Natural History: The Himalayas – Where the Gold Flows!

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Ok, so the title of this article is a bit misleading! Gold doesn’t actually visibly flow in rivers through the Himalayas. But you can collect it if you look carefully and this is exactly what I went to find this summer in Nepal.

Dhan Majhi digging by hand

As a Geologist I have a fascination with rocks, minerals, sediments, fossils and of course precious materials, and I have always wanted to go into the wilderness to find my own, even if it’s just to have a small sample to keep in my collection. This summer I headed to Nepal to explore stories I had heard about locals who pan for gold in the rivers.

Gold camp

I landed in Kathmandu towards the end of the monsoon season when the rains make their way up from the Indian plains and stop at the Himalayas, dumping all their water on the mountains. This abundance of water makes Nepal the second biggest water resource country in the world (after Brazil). The rains fill the rivers and there are many landslides in the remote areas which block villages from the roads for weeks at a time. Nepal is famous for adventure sports like rafting but in the Monsoon season the rivers become too dangerous to navigate and with constant rain everyday it becomes too wet for trekkers. So in the summer months Nepal is much quieter for tourism but coming from the heat of the UAE it is a paradise of greenery, rain and cooler temperatures!

Maya using the riffle tray

Washing sediment

I chose the Trishuli river on the road from Kathmandu to Pokhara because it has wide curves with huge sediment deposits on the inside bends that have lovely sandy beaches with gravel underneath. There are no obvious nuggets of gold lying around, otherwise everyone would be out there collecting it, but there are tiny flakes and because they are so small and light they work their way down through the sand into the gravel layer where it meets bedrock. I was lucky enough to be in the right place at the right time and my local contact introduced me to a man and his wife who were Gold panning on the shore of a beautiful beach at the Borderlands – Trishuli Beach Camp Resort. My translator was Megh Ale, who is the founder of Borderlands Resorts, and he explained that the man was Called Dhan Majhi and his last name was a Hindu caste for Fishermen. His wife was called Maya (‘love’ in Nepali) and they had been coming together every summer to this same beach to pan for Gold. Normally they would take away just a few grams for several weeks’ hard work, but that was enough to supplement their income from selling fish and they saw it as a working holiday. Their camp up the beach looked very basic, just a plastic tarp over a stick frame and an open campfire with a few blackened pots, but they seemed very happy and relaxed!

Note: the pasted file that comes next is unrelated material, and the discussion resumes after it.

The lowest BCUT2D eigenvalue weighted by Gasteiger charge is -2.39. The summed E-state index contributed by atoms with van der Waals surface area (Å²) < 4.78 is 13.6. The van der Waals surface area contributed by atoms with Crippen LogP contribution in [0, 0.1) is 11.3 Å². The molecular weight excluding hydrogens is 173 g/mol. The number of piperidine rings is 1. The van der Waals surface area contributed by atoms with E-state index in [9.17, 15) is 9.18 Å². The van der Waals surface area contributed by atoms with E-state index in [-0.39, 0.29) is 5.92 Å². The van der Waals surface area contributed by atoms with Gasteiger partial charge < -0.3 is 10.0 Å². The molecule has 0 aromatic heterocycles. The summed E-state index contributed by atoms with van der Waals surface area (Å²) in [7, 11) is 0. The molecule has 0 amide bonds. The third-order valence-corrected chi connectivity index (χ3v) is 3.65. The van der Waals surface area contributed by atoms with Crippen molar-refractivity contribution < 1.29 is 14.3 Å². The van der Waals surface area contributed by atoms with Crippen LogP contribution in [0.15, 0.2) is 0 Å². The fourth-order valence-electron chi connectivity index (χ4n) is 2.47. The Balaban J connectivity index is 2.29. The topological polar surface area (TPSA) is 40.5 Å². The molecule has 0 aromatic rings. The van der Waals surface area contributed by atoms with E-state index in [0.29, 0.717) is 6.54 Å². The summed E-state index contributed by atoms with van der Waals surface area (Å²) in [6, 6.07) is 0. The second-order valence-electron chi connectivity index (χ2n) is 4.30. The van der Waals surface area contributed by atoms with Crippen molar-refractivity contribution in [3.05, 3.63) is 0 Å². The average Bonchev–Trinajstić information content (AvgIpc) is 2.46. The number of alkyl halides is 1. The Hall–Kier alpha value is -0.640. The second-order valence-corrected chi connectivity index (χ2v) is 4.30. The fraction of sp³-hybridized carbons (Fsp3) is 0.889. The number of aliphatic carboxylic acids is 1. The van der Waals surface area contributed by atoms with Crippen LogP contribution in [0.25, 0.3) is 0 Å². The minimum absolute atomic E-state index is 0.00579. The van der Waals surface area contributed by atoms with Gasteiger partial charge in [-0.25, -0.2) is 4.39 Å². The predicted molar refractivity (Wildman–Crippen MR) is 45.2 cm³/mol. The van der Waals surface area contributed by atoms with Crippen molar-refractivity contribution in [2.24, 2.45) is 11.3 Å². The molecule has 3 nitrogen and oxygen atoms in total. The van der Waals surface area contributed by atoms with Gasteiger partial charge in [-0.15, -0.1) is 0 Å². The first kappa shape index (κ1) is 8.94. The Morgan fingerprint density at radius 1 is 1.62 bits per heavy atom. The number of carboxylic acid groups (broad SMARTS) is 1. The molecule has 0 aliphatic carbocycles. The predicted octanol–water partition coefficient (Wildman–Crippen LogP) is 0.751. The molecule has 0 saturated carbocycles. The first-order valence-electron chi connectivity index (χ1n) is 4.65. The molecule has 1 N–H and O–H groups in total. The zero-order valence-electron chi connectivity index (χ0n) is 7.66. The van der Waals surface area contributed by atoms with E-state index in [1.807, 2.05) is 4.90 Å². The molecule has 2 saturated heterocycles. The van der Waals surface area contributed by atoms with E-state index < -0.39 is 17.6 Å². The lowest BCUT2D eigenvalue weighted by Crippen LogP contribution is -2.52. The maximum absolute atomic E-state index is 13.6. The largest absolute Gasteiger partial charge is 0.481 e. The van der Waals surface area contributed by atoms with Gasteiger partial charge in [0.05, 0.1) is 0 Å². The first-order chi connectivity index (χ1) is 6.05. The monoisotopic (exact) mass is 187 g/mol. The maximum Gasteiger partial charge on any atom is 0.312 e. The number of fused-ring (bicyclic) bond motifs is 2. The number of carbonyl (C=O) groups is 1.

Panning the sediments

Sperating the gold from last sand

Dhan Majhi agreed to be my teacher for a few Pans and he explained you have to start by digging a trench down through the sand to the gravel layer. He did this using a hand tool like a small rake to dig through the layers and used his hands to shovel up the sediments. You then collect this on a sheet and carry it over to the waters edge. Here you have to set up a riffle board over a catchment tray. The riffle board is made of thin bamboo rods woven together to form a mat with holes in it, which effectively sieves out the larger sediments and deposits in the catchment tray the finer gold bearing sediments. To sieve it you have to pour handfuls of water over the sediment and this washes the finer grade down through the riffle mat. The Gold is still not visible at this stage.